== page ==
“It wasn’t a matter of if I would serve, just when I would,” he said. His older sister, Amy Schmid, who enlisted in the Air Force after graduating from Camas High School in 2000, also inspired him to join the military. “I saw how well she was doing and it made sense to me,” he said. “But it was after Sept.11 that it really hit me.”
Katey Sandy and Judith Howard knew each other professionally for several years before either realized that they shared a love of painting.Both women worked in the field of early childhood education and met at an Association of Christian Schools International conference.
Anyone who has ever ran or walked the Round Lake trails knows it is a challenge with its switchbacks and rolling hills. But there’s a local walking club, with many of its members in their 70s, 80s and even 90s, who traverse the terrain five days a week, rain, shine, hot or cold.
Students with special needs at Camas High School are developing academic, social and vocational skills for life after graduation.Additionally, young adults ages 18 to 21 can also participate in a program that helps them learn the basics of living independently: How to use public transit, obtain job skills, budget, do yard work and navigate a grocery store, to name a few. Program participants can often be seen around the downtown area, washing windows, interning at local businesses or researching at the library. At the high school level, students in Henry Midles and Cory Vom Baur’s Life Skills classes focus on academics in the morning, then on social and vocational skills in the afternoon. With the support of the local community, the students receive work experience that can help prepare them for integration into the adult workforce.
Hannah Gutkind loves ballet.Since she was 2, the Washougal resident has fostered a passion for dance. As the years have gone by, this has meant giving up soccer and other sports, missing out on youth group and a lot of the high school experience. But she wouldn’t have it any other way. “It’s hard to put into words how much I love dance,” Gutkind said. “I love how I can express myself through it and tell a story through my movement. I never liked talking in front of people, so this is a way I can express myself without words.”
Several local residents spent Thursday decorating Christmas trees, which this time of year is nothing unusual.However, their adorned evergreens were for the fourth annual Festival of Trees in Washougal. The event, held Friday and Saturday at Hathaway Elementary School and organized by the Washougal Lions Club, featured 19 decorated trees. These were auctioned off to raise money for local schools.
What do you do when you’re hungry? For most of us, it’s a simple matter of deciding what to make or buy.But imagine how it would feel to have your stomach growling, not enough to satisfy it and being unsure of when or what you would have for your next meal. Then, consider how it would feel to be expected to sit still and focus all day when you hadn’t had a full meal for more than 48 hours? This “food insecurity” is a reality for many children in single-parent families, of the working poor or unemployed. However, there are programs in place at several local schools in Camas and Washougal, to help bridge the gap between Friday afternoon and Monday morning.
What is there to see in the Northwest? Plenty, according to Washougal photographer Mark Forbes. His upcoming exhibit, “Within a Day’s Drive,” showcases the natural beauty of the Pacific Northwest in a series of pictures. The show will begin Friday, Dec. 6, at the Second Story Gallery at the Camas Library. Forbes, who is also a travel enthusiast, considers a day’s drive to be 12 hours or less, and includes places ranging from the Columbia River Gorge to northern California. “This exhibit focuses on what we often ignore, our own back yard,” he said. “The variety of geology and scenery within that day’s drive radius is stunning.”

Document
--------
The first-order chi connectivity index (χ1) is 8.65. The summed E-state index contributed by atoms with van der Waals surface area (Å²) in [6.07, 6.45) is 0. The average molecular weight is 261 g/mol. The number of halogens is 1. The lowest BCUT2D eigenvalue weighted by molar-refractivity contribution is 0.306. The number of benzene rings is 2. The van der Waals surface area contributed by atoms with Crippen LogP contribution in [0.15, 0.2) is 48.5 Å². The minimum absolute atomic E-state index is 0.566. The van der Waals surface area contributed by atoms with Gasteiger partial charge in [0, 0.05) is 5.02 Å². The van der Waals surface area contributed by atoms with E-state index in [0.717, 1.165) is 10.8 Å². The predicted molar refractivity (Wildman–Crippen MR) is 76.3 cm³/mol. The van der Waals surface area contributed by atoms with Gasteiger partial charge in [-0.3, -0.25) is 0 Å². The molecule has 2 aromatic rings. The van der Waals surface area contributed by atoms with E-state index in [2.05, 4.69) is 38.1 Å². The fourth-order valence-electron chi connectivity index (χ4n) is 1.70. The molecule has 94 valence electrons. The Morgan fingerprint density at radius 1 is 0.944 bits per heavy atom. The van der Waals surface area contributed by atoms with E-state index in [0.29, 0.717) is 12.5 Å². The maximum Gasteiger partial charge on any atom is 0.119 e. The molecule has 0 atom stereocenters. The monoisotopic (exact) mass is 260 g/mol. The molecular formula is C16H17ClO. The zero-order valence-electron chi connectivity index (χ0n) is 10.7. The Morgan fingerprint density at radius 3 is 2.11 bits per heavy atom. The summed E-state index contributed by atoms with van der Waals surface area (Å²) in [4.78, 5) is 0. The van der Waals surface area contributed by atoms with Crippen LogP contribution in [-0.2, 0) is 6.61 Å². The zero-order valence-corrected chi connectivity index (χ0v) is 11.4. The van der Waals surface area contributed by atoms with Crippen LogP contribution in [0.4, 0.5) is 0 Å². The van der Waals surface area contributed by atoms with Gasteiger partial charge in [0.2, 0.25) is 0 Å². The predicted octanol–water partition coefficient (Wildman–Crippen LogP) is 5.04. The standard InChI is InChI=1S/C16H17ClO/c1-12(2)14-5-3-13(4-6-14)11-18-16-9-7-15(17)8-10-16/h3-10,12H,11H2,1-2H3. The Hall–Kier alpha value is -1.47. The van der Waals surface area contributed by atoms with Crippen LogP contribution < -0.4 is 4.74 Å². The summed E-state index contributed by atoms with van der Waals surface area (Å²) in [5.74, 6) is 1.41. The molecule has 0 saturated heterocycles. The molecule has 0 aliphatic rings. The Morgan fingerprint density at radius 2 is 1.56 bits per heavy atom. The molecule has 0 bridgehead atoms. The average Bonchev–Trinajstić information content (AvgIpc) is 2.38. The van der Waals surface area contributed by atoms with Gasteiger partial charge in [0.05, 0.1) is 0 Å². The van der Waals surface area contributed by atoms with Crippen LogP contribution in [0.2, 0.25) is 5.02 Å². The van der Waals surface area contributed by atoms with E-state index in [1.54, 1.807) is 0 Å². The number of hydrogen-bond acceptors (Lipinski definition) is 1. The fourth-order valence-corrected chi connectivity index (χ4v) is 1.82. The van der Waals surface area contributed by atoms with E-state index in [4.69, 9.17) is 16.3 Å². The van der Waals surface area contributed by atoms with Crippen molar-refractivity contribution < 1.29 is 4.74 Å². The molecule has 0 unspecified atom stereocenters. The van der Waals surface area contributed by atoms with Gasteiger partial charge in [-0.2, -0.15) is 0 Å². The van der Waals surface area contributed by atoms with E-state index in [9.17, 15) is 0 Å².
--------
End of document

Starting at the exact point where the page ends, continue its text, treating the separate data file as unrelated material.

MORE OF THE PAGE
“When life throws you lemons, make lemonade.”Almost everyone has heard this popular quote at one time or another in life. In 2010, two Camas doctors took it to heart and created the Pink Lemonade Project, which provides “critical support” to women impacted by breast cancer. Dr. Allen Gabriel, a plastic surgeon with PeaceHealth Medical Group, and his wife, Cassie, with Columbia Anesthesia Group, saw there was a noticeable lack of information regarding breast cancer and women’s rights. In addition, Allen Gabriel noticed that many of his patients struggled with the emotional and psychological aspects of diagnosis and recovery. “I have always had an interest in working with breast cancer patients and helping them,” he said. “During my residency, training and fellowship I noticed there was a real lack of emotional support. They needed help, but that which had nothing to do with family or a doctor.”
Students in Kelly Gregersen’s dramatic literature class have been begging him to select Thornton Wilder’s “The Matchmaker” as an upcoming play.After a year spent rallying fellow classmates, the student-led production will open this weekend. “A lot of the senior drama students asked for the show,” Gregersen said. “When the kids keep requesting something, it really brings a nice energy to the piece.” The musical is set in 1880s New York City and Yonkers, where grouchy store owner Horace Vandergelder refuses to let his niece marry the poor artist she loves. Meanwhile, he himself is tired of being lonely and plans to re-marry, using the talents of local matchmaker Dolly Levi, who is scheming to wed Vandergelder at the same time she pretends to find him a suitable bride. The story is the basis for the musical, “Hello, Dolly!” which ran for years on Broadway and is still one of its longest-ever running shows. “It’s a really cute story,” said Gregersen. “If people like, ‘Hello, Dolly!’ they will know the characters, and the story will be very familiar.”